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Book Review: The First Book of Homilies in Modern English, Keene

The First Book of Homilies

The Church of England’s Official Sermons in Modern English

Lee Gatiss (ed.)

Lost Coin Books, 2021 (ISBN: 978-1-7399376-0-7, 200pp, £11.99)


Sincere interest in the Books of Homilies is a valuable mark of true churchmanship. Knowledge of the key formularies (prayer book, ordinal and articles) is at a low ebb, even (perhaps especially) among the ordained leaders of the church. Those who do consider these standards of our faith note that the thirty-fifth article incorporates by reference the homilies, even featuring a list of the twenty-one in the latter book thereof. Thus what may appear on its face the shortest of our formularies and one of the briefest confessions of the reformed world is in fact an iceberg of divinity.


Going beneath the waves to explore, let alone to use, the homilies was frustrated for large parts of the last century by the books being out of print. The definitive Victorian edition came in 1859 from the Rev John Griffiths, a fellow and tutor at Wadham College, Oxford but it enjoyed only intermittent print runs in succeeding decades. The modern dearth was partially remedied in 2006 by a version from Ian Robinson, a lecturer in Swansea, who died last year after a long retirement. Robinson’s revision was sufficiently reactionary that it, inter alia, rejected many updates to the text of the first book from as early as 1559, reverting to the 1547 original. This ‘purist’ attitude coloured most of Robinson’s academic and literary career and, though in some sense admirable for its doggedness, did little to endear him to contemporaries. Robinson’s was soon followed by a reprinting of Griffiths in 2008 from Regent College Publishing and then in 2015 by the magnificent critical edition from Gerald Bray. Bray noted that Griffiths’ edition, by then over 150 years old, remained the most recent and, with resignation, that the homilies ‘are now more of historical than of doctrinal interest’. With the latest in submarine technology, Gatiss attempts to shake that grim prognosis.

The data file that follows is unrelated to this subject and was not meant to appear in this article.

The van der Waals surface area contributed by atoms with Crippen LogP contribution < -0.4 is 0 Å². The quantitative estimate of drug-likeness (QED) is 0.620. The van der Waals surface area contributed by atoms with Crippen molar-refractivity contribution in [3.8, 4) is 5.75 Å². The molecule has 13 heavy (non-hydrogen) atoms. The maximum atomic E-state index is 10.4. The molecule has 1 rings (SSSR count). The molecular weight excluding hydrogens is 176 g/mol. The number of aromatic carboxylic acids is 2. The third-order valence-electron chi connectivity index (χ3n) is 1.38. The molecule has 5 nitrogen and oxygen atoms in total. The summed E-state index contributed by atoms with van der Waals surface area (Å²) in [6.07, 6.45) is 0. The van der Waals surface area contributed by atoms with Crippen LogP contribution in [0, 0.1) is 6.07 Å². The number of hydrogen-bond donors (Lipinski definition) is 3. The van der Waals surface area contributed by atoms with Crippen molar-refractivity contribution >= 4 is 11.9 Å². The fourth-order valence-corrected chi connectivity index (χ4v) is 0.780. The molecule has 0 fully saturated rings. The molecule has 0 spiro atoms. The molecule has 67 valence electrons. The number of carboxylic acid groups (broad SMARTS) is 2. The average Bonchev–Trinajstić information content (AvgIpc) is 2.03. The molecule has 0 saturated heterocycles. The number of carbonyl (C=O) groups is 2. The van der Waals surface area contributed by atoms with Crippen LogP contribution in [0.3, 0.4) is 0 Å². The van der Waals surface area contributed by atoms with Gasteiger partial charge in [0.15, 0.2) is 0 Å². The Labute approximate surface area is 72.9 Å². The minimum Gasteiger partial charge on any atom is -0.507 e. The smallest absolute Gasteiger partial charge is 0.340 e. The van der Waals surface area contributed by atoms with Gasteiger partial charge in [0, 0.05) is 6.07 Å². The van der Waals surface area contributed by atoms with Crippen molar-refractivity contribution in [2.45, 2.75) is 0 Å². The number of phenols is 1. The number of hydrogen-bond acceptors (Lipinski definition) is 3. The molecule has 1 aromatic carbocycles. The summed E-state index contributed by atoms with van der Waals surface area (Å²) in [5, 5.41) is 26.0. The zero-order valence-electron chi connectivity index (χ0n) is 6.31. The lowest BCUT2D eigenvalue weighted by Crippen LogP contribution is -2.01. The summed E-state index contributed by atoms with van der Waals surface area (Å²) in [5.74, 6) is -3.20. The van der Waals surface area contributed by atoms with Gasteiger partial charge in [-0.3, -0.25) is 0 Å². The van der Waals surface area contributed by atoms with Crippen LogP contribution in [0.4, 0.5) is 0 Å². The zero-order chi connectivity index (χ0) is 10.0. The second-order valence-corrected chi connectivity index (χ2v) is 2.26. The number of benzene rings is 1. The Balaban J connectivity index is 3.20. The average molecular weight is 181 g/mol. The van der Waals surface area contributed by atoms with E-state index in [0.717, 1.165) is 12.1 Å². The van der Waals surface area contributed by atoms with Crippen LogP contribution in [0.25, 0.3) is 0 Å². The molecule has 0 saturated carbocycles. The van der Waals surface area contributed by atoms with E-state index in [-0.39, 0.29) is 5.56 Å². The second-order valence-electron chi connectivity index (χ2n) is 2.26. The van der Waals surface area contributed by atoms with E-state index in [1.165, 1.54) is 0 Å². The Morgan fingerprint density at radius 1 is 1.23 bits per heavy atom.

The homilies were completed in 1571 when the twenty-first was added to the second book, twenty-two years after the initial publication of the first prayer book. A slightly longer span of twenty-seven years separates the Church Society’s modern English presentations of the prayer book and first book of articles. 1994’s An English Prayer Book might be judged a great success insofar as when it appeared, Common Worship did include as one of its four eucharistic offerings a modern language version of the prayer book rite. Should any similar degree of success attach to this edition of the homilies it would be a cause for great thanksgiving. 


The most notable feature of this edition is its gender-neutralisation. The ruckus caused by the 2011 NIV’s move in this direction still echoes around many churches and denominations. Though Robinson may be turning in his grave at this treatment to the text of the homilies, the adaptive spirit of Cranmer may take a more indulgent view. Gatiss himself pleads the approach on the commendable basis of removing potential distractions and impediments to a modern audience.


But how many modern audiences will actually get to hear a homily? Robinson was undoubtedly correct in his assessment that ‘even today there are occasions when it would be more edifying than the sermon to hear a reading of one of the Homilies’. The greatest barrier to such readings seems to be the length of sentences and density of theological ideas in the text. Language may be updated as much as we please but too great a volume of information relayed orally will always prove a challenge. Bray admitted that this quality rendered the second book ‘more like a set of theological essays than a collection of sermons’ and the same may also unfortunately be said of large parts of the former book. 


This edition is the best possible attempt to render the homilies usable in today’s church and it will be interesting to see whether this is extendable beyond the private studies of a very select group. Nonetheless we look forward to further underwater adventures with a similar updating of the second book and meanwhile wish this edition every success.


Edward Keene, Little Shelford